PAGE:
LONDON — It took 11 grueling months for negotiators from Britain and the European Union to hammer out the terms of a post-Brexit trade deal. But in many respects, the deal is already four and a half years out of date.

The world has changed radically since June 2016, when a narrow majority of people in Britain voted to leave the European Union, tempted by an argument that the country would prosper by throwing off the bureaucratic shackles of Brussels.

In those days, the vision of an agile, independent Britain — free to develop profitable, next-generation industries like artificial intelligence and cut its own trade deals with the United States, China and others — was an alluring sales pitch. The buccaneers of Brexit promised to create a “Global Britain.”

That was before the anti-immigrant and anti-globalist-fueled rise of President Trump and other populist leaders who erected barriers to trade and immigration and countries turned inward. It was before the coronavirus pandemic exposed the vulnerabilities of far-flung supply chains, fueling calls to bring strategic industries back home and throwing globalism into retreat.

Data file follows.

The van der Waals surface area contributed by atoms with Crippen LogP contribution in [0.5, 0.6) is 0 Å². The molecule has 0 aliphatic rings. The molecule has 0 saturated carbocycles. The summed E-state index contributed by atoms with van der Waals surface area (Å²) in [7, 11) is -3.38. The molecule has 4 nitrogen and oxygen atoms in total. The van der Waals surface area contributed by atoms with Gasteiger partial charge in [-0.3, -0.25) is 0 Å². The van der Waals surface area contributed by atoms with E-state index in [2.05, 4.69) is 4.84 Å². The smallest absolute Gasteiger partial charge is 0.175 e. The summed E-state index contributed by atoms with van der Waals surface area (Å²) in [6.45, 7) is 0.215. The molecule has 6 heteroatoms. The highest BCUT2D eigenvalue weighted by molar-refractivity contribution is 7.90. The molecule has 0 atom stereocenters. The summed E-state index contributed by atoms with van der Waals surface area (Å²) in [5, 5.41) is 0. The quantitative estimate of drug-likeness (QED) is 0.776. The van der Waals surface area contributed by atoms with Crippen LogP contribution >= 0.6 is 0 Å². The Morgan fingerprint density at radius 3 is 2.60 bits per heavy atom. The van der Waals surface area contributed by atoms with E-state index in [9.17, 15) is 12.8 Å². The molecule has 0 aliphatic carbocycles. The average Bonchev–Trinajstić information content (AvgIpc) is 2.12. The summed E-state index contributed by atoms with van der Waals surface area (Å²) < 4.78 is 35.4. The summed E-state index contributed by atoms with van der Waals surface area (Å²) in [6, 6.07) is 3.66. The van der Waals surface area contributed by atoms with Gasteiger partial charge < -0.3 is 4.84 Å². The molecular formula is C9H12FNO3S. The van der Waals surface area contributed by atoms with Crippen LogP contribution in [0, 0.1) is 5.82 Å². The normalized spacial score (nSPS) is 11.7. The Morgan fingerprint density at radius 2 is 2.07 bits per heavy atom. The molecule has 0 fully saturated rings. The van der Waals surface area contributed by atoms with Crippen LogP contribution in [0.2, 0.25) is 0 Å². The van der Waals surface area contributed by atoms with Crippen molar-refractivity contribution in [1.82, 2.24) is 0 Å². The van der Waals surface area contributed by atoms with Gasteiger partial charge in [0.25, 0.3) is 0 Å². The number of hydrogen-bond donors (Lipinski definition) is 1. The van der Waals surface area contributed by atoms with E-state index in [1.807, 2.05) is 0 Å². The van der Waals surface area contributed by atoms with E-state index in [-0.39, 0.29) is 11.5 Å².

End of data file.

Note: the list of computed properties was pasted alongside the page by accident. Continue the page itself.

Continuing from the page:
In the anxious dawn of 2021, buccaneers are out of fashion. The world is now dominated by three gargantuan economic blocs — the United States, China and the European Union. Britain has finalized its divorce from one of them, leaving it isolated at a time when the path forward seems more perilous than it once did.

“The whole ‘Global Britain’ model doesn’t reflect the more protectionist, nationalistic world we’re living in,” said Thomas Wright, the director of the Center on the United States and Europe at the Brookings Institution. “Becoming a global

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